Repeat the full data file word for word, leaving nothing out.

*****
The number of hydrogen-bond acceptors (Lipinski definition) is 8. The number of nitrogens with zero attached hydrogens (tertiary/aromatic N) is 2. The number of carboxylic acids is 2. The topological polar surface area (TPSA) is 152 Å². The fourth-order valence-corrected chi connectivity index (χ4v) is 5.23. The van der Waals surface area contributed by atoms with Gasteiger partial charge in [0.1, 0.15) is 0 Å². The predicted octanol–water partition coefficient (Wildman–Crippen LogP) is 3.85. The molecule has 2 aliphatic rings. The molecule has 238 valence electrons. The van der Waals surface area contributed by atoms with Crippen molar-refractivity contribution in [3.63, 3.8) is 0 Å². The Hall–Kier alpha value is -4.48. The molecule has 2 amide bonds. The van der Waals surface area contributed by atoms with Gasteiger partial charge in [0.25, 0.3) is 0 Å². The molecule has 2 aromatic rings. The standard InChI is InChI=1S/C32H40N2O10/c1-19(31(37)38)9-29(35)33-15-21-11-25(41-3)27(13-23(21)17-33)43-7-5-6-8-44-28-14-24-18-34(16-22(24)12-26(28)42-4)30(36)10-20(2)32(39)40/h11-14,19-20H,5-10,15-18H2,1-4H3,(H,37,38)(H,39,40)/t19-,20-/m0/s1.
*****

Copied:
The number of hydrogen-bond acceptors (Lipinski definition) is 8. The number of nitrogens with zero attached hydrogens (tertiary/aromatic N) is 2. The number of carboxylic acids is 2. The topological polar surface area (TPSA) is 152 Å². The fourth-order valence-corrected chi connectivity index (χ4v) is 5.23. The van der Waals surface area contributed by atoms with Gasteiger partial charge in [0.1, 0.15) is 0 Å². The predicted octanol–water partition coefficient (Wildman–Crippen LogP) is 3.85. The molecule has 2 aliphatic rings. The molecule has 238 valence electrons. The van der Waals surface area contributed by atoms with Crippen molar-refractivity contribution in [3.63, 3.8) is 0 Å². The Hall–Kier alpha value is -4.48. The molecule has 2 amide bonds. The van der Waals surface area contributed by atoms with Gasteiger partial charge in [0.25, 0.3) is 0 Å². The molecule has 2 aromatic rings. The standard InChI is InChI=1S/C32H40N2O10/c1-19(31(37)38)9-29(35)33-15-21-11-25(41-3)27(13-23(21)17-33)43-7-5-6-8-44-28-14-24-18-34(16-22(24)12-26(28)42-4)30(36)10-20(2)32(39)40/h11-14,19-20H,5-10,15-18H2,1-4H3,(H,37,38)(H,39,40)/t19-,20-/m0/s1.